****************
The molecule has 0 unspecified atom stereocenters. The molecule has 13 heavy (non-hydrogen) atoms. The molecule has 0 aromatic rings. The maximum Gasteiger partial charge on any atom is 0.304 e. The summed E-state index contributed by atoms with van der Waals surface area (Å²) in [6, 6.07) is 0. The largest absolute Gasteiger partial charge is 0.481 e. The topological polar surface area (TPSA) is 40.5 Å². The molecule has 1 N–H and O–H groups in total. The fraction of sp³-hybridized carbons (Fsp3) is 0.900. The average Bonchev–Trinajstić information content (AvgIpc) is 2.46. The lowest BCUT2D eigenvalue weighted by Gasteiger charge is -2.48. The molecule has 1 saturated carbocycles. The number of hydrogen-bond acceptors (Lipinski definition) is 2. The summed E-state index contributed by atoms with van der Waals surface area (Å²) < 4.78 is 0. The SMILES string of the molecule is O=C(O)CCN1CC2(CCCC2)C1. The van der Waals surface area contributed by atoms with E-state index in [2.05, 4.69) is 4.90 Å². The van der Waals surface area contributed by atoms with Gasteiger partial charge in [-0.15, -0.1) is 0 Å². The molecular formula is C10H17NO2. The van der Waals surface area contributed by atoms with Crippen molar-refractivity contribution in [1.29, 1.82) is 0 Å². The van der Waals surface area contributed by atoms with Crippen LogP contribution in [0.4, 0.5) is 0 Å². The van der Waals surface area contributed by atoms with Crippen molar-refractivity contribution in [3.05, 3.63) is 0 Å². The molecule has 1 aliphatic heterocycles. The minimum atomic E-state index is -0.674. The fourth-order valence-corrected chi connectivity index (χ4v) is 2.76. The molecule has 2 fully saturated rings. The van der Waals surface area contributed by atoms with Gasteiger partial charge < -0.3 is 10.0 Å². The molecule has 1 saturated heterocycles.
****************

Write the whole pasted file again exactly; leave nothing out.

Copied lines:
The molecule has 0 unspecified atom stereocenters. The molecule has 13 heavy (non-hydrogen) atoms. The molecule has 0 aromatic rings. The maximum Gasteiger partial charge on any atom is 0.304 e. The summed E-state index contributed by atoms with van der Waals surface area (Å²) in [6, 6.07) is 0. The largest absolute Gasteiger partial charge is 0.481 e. The topological polar surface area (TPSA) is 40.5 Å². The molecule has 1 N–H and O–H groups in total. The fraction of sp³-hybridized carbons (Fsp3) is 0.900. The average Bonchev–Trinajstić information content (AvgIpc) is 2.46. The lowest BCUT2D eigenvalue weighted by Gasteiger charge is -2.48. The molecule has 1 saturated carbocycles. The number of hydrogen-bond acceptors (Lipinski definition) is 2. The summed E-state index contributed by atoms with van der Waals surface area (Å²) < 4.78 is 0. The SMILES string of the molecule is O=C(O)CCN1CC2(CCCC2)C1. The van der Waals surface area contributed by atoms with E-state index in [2.05, 4.69) is 4.90 Å². The van der Waals surface area contributed by atoms with Gasteiger partial charge in [-0.15, -0.1) is 0 Å². The molecular formula is C10H17NO2. The van der Waals surface area contributed by atoms with Crippen molar-refractivity contribution in [1.29, 1.82) is 0 Å². The van der Waals surface area contributed by atoms with Crippen LogP contribution in [0.4, 0.5) is 0 Å². The van der Waals surface area contributed by atoms with Crippen molar-refractivity contribution in [3.05, 3.63) is 0 Å². The molecule has 1 aliphatic heterocycles. The minimum atomic E-state index is -0.674. The fourth-order valence-corrected chi connectivity index (χ4v) is 2.76. The molecule has 2 fully saturated rings. The van der Waals surface area contributed by atoms with Gasteiger partial charge < -0.3 is 10.0 Å². The molecule has 1 saturated heterocycles.